Q: Do we have enough substitute teachers willing and ready to cover teachers who may have to be out of school for several days at a time?

A: “We are reviewing our pool of substitute teachers and one of the things we’re trying to do is we’re going to, we’re going to pre-assign some substitutes very early, the very beginning of the year to each school,” Forson said. “Because I think both, as Michelle and Melissa both would make reference to, if someone becomes symptomatic, or someone has to leave in the day, we have to have that ability to have continuity. So we’re going to have to get commitment to have our substitutes. We’re actually doing a substitute training this morning I saw when I came in our building this morning, so we’re continually trying to recruit and add to that pool because we know it’ll it will be taxed this year without question.”

Q: Is there a way for parents to change their student’s enrollment options now that the school start date has been delayed? What are their options over the next several weeks?

A: “I think that’s going to happen,” Forson said. “I think the the fact is that the the data that comes in will cause folks or as they get closer to the start of school conditions may change and they may do that. I think that the procedure for that now, we’ve kind of moved away from a district level procedure for it and one that is really school by school. And because we know what’s also going to happen is once even after the year begins, we’re going to get students moving from one platform to the other for some of the reasons both Michelle and Melissa talked about. So I think the process now becomes kind of a school-based process. The importance of the deadline, and you saw this from every school district, is we have minimal instructional resources, and we need to know where they need to be. And so changes to that now is probably the same reason why a high school when you get this far down the road, they don’t let students make schedule changes, because you’ve assigned teachers to positions and you want to make sure we can provide that resource when day one comes. And so we’re not encouraging it, but we’re certainly going to respond to it.”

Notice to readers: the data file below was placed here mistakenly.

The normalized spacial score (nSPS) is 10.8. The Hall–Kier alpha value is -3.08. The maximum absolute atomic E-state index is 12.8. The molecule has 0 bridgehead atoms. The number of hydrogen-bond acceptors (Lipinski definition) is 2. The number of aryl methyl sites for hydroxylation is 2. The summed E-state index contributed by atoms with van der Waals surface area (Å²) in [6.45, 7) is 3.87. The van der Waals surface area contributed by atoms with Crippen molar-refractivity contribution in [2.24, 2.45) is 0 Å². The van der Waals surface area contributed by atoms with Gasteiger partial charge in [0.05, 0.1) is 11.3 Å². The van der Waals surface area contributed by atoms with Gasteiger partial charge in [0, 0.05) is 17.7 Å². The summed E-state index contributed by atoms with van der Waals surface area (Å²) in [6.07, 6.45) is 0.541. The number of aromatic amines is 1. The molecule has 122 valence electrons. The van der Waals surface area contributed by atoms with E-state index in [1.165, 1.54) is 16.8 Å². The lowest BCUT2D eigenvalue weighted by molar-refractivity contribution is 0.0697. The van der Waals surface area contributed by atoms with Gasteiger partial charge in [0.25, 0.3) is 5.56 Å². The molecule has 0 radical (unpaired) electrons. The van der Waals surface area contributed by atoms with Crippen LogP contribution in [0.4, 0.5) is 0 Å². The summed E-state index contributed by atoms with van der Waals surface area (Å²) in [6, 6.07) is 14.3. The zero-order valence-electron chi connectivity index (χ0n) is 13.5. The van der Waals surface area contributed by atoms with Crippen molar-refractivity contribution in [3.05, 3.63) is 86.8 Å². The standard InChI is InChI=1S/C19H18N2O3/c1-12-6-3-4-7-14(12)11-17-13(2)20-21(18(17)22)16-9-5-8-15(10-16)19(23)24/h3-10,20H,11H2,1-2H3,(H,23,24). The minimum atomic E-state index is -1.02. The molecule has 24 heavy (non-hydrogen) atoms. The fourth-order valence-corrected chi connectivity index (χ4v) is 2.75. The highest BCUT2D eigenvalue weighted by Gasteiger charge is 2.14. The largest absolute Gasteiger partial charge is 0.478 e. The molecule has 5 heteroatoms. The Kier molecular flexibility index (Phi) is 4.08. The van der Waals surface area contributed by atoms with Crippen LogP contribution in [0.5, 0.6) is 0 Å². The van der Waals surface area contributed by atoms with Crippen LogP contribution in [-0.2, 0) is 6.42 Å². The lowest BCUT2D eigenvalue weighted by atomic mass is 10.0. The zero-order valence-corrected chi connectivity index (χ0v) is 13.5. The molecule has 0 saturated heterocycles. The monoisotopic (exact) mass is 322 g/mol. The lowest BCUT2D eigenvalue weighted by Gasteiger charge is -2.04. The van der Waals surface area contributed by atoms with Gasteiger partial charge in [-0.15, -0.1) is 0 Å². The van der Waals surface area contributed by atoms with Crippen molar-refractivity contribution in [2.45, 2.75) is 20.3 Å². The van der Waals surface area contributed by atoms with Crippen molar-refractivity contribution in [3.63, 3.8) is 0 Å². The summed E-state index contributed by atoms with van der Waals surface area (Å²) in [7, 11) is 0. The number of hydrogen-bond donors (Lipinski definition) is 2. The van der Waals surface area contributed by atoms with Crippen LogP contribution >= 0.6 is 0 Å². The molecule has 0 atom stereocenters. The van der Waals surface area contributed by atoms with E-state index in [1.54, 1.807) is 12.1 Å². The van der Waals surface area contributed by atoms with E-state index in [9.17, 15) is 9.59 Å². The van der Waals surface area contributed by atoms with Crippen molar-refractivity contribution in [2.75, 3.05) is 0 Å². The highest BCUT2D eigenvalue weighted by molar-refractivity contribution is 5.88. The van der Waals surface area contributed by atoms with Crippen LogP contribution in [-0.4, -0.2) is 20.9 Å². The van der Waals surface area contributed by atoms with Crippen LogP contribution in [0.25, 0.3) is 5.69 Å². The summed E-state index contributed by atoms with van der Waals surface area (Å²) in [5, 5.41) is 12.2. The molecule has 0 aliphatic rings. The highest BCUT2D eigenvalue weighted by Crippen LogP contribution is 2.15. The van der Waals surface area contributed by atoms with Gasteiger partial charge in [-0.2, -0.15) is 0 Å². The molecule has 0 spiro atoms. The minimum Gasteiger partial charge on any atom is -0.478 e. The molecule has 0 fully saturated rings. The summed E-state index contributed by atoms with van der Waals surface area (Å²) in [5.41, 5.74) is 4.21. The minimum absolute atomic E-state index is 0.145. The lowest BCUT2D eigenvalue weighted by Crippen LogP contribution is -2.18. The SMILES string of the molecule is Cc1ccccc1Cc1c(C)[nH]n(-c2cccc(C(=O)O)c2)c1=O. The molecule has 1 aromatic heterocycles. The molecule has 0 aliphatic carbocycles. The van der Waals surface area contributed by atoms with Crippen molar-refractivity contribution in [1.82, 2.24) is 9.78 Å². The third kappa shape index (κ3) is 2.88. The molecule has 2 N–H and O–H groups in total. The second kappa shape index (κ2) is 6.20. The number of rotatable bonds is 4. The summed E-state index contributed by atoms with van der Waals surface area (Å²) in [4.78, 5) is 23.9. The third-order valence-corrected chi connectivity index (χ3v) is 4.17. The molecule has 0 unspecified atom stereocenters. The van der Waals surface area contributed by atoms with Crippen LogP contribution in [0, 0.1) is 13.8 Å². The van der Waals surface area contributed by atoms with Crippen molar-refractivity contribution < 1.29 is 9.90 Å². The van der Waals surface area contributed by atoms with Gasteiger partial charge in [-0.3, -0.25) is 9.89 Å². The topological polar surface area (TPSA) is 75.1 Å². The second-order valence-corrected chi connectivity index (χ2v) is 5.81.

Q: What will the anticipated class size be like for second-grade students? What about students who switch classes? How are you handling social distancing and class size and capacity?